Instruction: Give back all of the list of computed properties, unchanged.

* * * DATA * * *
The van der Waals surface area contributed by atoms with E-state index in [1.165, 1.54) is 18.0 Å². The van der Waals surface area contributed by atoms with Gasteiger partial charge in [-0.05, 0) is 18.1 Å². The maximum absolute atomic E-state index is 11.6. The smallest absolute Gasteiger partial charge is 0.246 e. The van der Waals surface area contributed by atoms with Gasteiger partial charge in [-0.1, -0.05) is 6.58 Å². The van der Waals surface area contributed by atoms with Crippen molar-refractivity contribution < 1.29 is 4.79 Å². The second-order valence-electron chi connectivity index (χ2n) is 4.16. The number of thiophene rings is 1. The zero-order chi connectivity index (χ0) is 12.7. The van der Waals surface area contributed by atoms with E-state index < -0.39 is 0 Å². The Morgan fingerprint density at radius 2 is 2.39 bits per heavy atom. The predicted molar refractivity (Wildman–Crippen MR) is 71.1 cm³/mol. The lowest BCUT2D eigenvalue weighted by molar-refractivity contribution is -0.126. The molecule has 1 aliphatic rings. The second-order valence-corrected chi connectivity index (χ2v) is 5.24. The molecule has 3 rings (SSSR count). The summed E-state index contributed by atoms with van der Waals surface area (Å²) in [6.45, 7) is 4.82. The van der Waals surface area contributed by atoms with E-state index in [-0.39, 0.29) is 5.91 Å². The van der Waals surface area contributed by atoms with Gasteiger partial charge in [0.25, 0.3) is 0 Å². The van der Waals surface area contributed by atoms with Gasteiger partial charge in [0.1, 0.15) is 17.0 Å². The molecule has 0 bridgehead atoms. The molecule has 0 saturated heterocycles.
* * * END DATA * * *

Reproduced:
The van der Waals surface area contributed by atoms with E-state index in [1.165, 1.54) is 18.0 Å². The van der Waals surface area contributed by atoms with Gasteiger partial charge in [-0.05, 0) is 18.1 Å². The maximum absolute atomic E-state index is 11.6. The smallest absolute Gasteiger partial charge is 0.246 e. The van der Waals surface area contributed by atoms with Gasteiger partial charge in [-0.1, -0.05) is 6.58 Å². The van der Waals surface area contributed by atoms with Crippen molar-refractivity contribution < 1.29 is 4.79 Å². The second-order valence-electron chi connectivity index (χ2n) is 4.16. The number of thiophene rings is 1. The zero-order chi connectivity index (χ0) is 12.7. The van der Waals surface area contributed by atoms with E-state index < -0.39 is 0 Å². The Morgan fingerprint density at radius 2 is 2.39 bits per heavy atom. The predicted molar refractivity (Wildman–Crippen MR) is 71.1 cm³/mol. The lowest BCUT2D eigenvalue weighted by molar-refractivity contribution is -0.126. The molecule has 1 aliphatic rings. The second-order valence-corrected chi connectivity index (χ2v) is 5.24. The molecule has 3 rings (SSSR count). The summed E-state index contributed by atoms with van der Waals surface area (Å²) in [6.45, 7) is 4.82. The van der Waals surface area contributed by atoms with E-state index in [-0.39, 0.29) is 5.91 Å². The van der Waals surface area contributed by atoms with Gasteiger partial charge in [0.25, 0.3) is 0 Å². The van der Waals surface area contributed by atoms with Gasteiger partial charge in [0.1, 0.15) is 17.0 Å². The molecule has 0 bridgehead atoms. The molecule has 0 saturated heterocycles.